Vagus nerve stimulation (VNS) is an innovative alternative for patients who do not respond to traditional anti-epileptic medical therapy.
VNS involves a pacemaker, which is implanted over the left chest wall. It has a spiral electrode attached to the vagus nerve in the mid-portion of the neck, which delivers an intermittent electrical pulse. When a patient feels a seizure coming on, the device is activated manually by placing a small magnet against the chest. This electrical stimulation is designed to dramatically reduce seizure frequency in patients who have not responded well to medication. The implant procedure itself is relatively simple and usually requires no more than a one-night hospital stay.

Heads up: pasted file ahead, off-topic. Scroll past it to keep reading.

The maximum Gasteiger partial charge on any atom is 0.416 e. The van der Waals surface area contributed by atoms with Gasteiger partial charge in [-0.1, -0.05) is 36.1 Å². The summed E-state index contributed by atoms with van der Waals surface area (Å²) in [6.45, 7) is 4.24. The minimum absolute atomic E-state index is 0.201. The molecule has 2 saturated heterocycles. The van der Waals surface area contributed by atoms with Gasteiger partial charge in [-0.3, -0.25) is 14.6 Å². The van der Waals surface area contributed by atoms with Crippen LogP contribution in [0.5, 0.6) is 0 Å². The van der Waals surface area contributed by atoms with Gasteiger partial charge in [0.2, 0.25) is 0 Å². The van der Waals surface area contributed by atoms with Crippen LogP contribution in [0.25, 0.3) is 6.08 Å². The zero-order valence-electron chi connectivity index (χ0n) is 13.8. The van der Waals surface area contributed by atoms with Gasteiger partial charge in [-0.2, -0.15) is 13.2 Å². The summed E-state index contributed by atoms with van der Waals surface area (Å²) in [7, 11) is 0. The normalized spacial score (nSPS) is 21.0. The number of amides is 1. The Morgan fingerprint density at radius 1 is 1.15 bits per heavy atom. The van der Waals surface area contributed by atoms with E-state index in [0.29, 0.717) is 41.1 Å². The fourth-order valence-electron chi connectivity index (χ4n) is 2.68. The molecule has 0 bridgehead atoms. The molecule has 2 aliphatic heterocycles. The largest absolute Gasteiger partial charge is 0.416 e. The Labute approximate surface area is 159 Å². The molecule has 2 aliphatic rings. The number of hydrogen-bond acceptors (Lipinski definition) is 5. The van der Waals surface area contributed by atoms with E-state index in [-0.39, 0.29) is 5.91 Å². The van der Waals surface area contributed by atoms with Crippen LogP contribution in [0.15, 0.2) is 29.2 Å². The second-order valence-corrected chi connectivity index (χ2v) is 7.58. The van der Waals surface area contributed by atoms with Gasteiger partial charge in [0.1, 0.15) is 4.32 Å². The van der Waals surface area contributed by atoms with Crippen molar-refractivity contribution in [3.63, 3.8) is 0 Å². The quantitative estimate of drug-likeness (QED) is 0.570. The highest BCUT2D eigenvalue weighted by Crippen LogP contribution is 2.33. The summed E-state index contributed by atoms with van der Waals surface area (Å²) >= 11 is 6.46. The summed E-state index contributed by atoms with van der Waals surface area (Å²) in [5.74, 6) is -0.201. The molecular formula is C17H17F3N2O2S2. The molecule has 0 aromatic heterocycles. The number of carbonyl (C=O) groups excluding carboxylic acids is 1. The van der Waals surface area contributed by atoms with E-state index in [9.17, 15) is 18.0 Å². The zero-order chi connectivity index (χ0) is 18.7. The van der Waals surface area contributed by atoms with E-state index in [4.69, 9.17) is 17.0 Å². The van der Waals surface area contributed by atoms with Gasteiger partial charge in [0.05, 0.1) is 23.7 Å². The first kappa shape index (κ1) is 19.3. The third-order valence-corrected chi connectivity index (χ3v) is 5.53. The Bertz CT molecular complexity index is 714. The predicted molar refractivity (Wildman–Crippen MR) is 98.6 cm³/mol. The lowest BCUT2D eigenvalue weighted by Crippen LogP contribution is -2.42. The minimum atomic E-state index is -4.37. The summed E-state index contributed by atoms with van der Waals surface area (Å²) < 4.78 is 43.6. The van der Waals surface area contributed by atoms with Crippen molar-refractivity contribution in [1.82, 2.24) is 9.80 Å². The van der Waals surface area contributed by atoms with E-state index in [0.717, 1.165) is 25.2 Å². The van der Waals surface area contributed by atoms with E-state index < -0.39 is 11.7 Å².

The Epilepsy Program has played a critical role in the development of VNS and is one of the largest centers in the United States employing this technique. In fact, after the FDA approval, the first VNS implant in the U.S. not involved in a clinical trial was done at USC. Our research efforts have also focused on studying the effectiveness, safety and mechanism of action of VNS.
VNS may benefit patients who are ineligible for epilepsy surgery as well as those who would like to avoid the risk a major surgical procedure.